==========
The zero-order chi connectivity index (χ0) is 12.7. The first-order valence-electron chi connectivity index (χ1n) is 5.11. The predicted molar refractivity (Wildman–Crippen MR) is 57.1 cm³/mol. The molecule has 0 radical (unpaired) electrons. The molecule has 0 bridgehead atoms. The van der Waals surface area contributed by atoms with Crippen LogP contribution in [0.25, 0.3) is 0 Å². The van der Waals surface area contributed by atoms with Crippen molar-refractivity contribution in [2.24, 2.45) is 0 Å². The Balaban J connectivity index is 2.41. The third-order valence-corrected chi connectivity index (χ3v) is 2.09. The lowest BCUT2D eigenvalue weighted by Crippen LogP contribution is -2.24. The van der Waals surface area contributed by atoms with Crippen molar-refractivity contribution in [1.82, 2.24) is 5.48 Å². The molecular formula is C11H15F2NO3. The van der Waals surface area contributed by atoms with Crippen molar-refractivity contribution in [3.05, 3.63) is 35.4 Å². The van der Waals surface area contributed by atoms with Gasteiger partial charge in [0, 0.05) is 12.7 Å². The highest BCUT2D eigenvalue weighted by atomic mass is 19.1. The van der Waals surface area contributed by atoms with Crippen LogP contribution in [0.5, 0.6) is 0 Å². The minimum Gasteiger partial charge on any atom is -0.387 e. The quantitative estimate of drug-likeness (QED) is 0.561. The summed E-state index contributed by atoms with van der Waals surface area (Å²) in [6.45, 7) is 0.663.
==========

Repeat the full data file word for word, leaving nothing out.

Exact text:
The zero-order chi connectivity index (χ0) is 12.7. The first-order valence-electron chi connectivity index (χ1n) is 5.11. The predicted molar refractivity (Wildman–Crippen MR) is 57.1 cm³/mol. The molecule has 0 radical (unpaired) electrons. The molecule has 0 bridgehead atoms. The van der Waals surface area contributed by atoms with Crippen LogP contribution in [0.25, 0.3) is 0 Å². The van der Waals surface area contributed by atoms with Crippen molar-refractivity contribution in [2.24, 2.45) is 0 Å². The Balaban J connectivity index is 2.41. The third-order valence-corrected chi connectivity index (χ3v) is 2.09. The lowest BCUT2D eigenvalue weighted by Crippen LogP contribution is -2.24. The van der Waals surface area contributed by atoms with Crippen molar-refractivity contribution in [1.82, 2.24) is 5.48 Å². The molecular formula is C11H15F2NO3. The van der Waals surface area contributed by atoms with Crippen molar-refractivity contribution in [3.05, 3.63) is 35.4 Å². The van der Waals surface area contributed by atoms with Gasteiger partial charge in [0, 0.05) is 12.7 Å². The highest BCUT2D eigenvalue weighted by atomic mass is 19.1. The van der Waals surface area contributed by atoms with Crippen LogP contribution in [0.5, 0.6) is 0 Å². The minimum Gasteiger partial charge on any atom is -0.387 e. The quantitative estimate of drug-likeness (QED) is 0.561. The summed E-state index contributed by atoms with van der Waals surface area (Å²) in [6.45, 7) is 0.663.